Useful Photography Tip #7: Cross Your T’s and Dot Your I’s

Don't wind up behind bars
Don't wind up behind bars

Don't wind up behind bars

In light of the most absurd photography lawsuit I’ve ever heard of, I thought this might be a good time to remind you to make sure you always have your paperwork in order. It won’t protect you in every case, but a signed contract, liability release form, model release forms, copyright licensing terms and whatever else is needed for your specific business model. I say business, but even if you’re shooting for fun or as a favor you should still get your documents signed to be safe.  I recommended 3 books in the Business and Legal section of The Phoblographer’s Library. The free software PhotoByte can help you generate custom forms and many photography stores carry generic ones.

Although forms and signatures will help with these things, none of them replace the benefit of having liability insurance like that offered by Hill & Usher (866-977-4725 x134).

Finally, you should always be smart and work to avoid the problems of liability in the first place. Take a look at The Phoblographer’s Checklist on How to Not Kill Yourself in a Photo Studio if you do studio work, but just like each discipline has its’ own set of legal documents, the same applies for how to be safe in your type of photography.

The resources I have provided in this quick tip should help you figure out the particular risks of your business and hopefully keep you out of court and protected if you do end up there.

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We love to bring you guys the latest and greatest news and gear related stuff. However, we can’t keep doing that unless we have your continued support. If you would like to purchase any of the items mentioned, please do so by clicking our links first and then purchasing the items as we then get a small portion of the sale to help run the website.

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Useful Photography Tip #6: Making Your Subjects Look Better

Shoot from a low angle
Help your subjects look their best

Help your subjects look their best

The most common question I get at the beginning of a shoot from non-professional models, especially females is “Can you make me look skinnier/prettier/younger?” They’re generally saying it in jest and are thus surprised when I answer in all seriousness “Yes, I can. It will still be you, just the best you.” How do I do that without changing what the person actually looks like? Well here are a few tricks to do just that.

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Useful Photography Tip #3: Finding Inspiration For a Music Shoot

Inspiration has many sources. Sometimes it comes easily, leading or even creating the photo shoot. Other times it’s like pulling teeth. Fortunately when doing a music shoot someone’s already done some of the work for you – the musician. Whenever I get a call to do an album cover the first thought is to ask what the band name and album title are and to send me the music.

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Useful Photography Tip #2: How to Save a Mixed Lighting Shot in Post-Production

Mixed lighting fixed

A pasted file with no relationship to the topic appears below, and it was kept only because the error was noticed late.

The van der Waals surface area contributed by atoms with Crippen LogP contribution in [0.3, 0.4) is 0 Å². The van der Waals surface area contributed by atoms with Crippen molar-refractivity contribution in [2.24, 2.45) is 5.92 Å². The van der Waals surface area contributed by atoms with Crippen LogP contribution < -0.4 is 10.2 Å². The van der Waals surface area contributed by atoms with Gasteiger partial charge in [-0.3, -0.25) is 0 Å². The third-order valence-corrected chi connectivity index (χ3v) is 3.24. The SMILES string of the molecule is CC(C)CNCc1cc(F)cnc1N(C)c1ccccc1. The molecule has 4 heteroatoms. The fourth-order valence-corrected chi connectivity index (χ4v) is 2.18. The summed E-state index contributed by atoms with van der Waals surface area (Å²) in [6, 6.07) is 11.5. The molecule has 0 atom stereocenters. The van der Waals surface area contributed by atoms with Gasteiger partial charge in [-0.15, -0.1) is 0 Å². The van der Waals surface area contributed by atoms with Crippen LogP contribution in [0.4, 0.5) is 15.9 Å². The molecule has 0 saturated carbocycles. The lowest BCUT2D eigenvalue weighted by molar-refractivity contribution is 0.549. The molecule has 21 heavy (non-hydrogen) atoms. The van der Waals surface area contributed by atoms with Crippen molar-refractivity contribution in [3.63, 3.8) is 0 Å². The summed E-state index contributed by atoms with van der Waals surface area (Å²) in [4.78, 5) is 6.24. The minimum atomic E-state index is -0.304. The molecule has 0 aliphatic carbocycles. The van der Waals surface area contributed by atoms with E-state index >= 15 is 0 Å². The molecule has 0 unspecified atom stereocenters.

Mixed lighting photo unedited

Mixed lighting photo unedited

As a follow-up to my post on coping with mixed lighting while shooting, here is a way you can save an image where you didn’t get it right in-camera. There are many different ways of doing this that take varying amounts of time, this is just one way to do it and a pretty quick one.We’ll use this image as our test:

You can see that the majority of the image is quite yellow from the incandescent lighting at the event, but there are blue reflections in the platter from the flash as well. There are other issues but for the tutorial let’s just focus on those two obvious problems.

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Useful Photography Tip #1: Lose Unwanted Glare With a Polarizing Filter

With polarizing filter
Glare on table without polarizing filter

Glare on table without polarizing filter

Glare is caused by diffused reflection (as opposed to direct reflection). While there are techniques for eliminating this with proper lighting, sometimes that’s not possible. Other times the glare is on a secondary object such as a table when the primary object is already lit exactly as you want. An inexpensive addition to your kit which can solve this problem in seconds is a circular polarazing filter. A 52mm filter runs about $20 and larger ones aren’t much more. Just place one on the front of your lens and rotate it till the glare disappears, and in seconds you have a better photo.  Here are two photos, one without and one with a polarizing filter attached.

With polarizing filter

With polarizing filter

Other Uses for a Polarizing Filter

This is not the only time a polarizing filter can help your photos. It will also add color to washed out skies, reduce haze and other uses. When working in a studio keep in mind you will lose approximately one stop with this filter attached so adjust your metering accordingly. If you’re metering through the lens your camera will make that adjustment automatically.

To find out which thread your lens requires, look on it for an ø followed by a number – that’s the size filter you need. My Nikon 50mm f/1 says ø52 and my Tamron 28-75mm says ø67. Then get the right size circular polarizing filter for your lens.

Please Support The Phoblographer

We love to bring you guys the latest and greatest news and gear related stuff. However, we can’t keep doing that unless we have your continued support. If you would like to purchase any of the items mentioned, please do so by clicking our links first and then purchasing the items as we then get a small portion of the sale to help run the website.

Also, please follow us on Facebook, Flickr and Twitter.